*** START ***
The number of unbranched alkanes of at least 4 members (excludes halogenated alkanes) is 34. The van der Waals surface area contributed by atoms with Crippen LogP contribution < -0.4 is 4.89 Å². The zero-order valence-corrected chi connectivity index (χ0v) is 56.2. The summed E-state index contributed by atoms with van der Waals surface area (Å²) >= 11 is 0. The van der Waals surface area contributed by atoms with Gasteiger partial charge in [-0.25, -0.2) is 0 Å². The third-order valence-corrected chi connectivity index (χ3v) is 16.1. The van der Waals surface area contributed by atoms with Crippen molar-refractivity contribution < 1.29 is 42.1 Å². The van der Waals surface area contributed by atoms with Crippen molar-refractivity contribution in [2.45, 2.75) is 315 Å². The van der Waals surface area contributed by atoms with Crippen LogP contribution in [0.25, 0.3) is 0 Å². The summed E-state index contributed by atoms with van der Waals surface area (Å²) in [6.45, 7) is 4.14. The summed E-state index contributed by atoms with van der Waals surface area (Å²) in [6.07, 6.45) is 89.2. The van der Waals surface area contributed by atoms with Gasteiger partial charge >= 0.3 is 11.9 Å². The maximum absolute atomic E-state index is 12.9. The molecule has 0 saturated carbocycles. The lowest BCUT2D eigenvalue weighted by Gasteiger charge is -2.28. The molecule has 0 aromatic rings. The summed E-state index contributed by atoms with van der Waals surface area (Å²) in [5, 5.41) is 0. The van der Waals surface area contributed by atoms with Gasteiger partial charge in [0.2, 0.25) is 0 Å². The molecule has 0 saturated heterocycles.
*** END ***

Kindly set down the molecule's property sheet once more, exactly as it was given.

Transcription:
The number of unbranched alkanes of at least 4 members (excludes halogenated alkanes) is 34. The van der Waals surface area contributed by atoms with Crippen LogP contribution < -0.4 is 4.89 Å². The zero-order valence-corrected chi connectivity index (χ0v) is 56.2. The summed E-state index contributed by atoms with van der Waals surface area (Å²) >= 11 is 0. The van der Waals surface area contributed by atoms with Gasteiger partial charge in [-0.25, -0.2) is 0 Å². The third-order valence-corrected chi connectivity index (χ3v) is 16.1. The van der Waals surface area contributed by atoms with Crippen molar-refractivity contribution < 1.29 is 42.1 Å². The van der Waals surface area contributed by atoms with Crippen molar-refractivity contribution in [2.45, 2.75) is 315 Å². The van der Waals surface area contributed by atoms with Crippen LogP contribution in [0.25, 0.3) is 0 Å². The summed E-state index contributed by atoms with van der Waals surface area (Å²) in [6.45, 7) is 4.14. The summed E-state index contributed by atoms with van der Waals surface area (Å²) in [6.07, 6.45) is 89.2. The van der Waals surface area contributed by atoms with Gasteiger partial charge >= 0.3 is 11.9 Å². The maximum absolute atomic E-state index is 12.9. The molecule has 0 saturated carbocycles. The lowest BCUT2D eigenvalue weighted by Gasteiger charge is -2.28. The molecule has 0 aromatic rings. The summed E-state index contributed by atoms with van der Waals surface area (Å²) in [5, 5.41) is 0. The van der Waals surface area contributed by atoms with Gasteiger partial charge in [0.2, 0.25) is 0 Å². The molecule has 0 saturated heterocycles.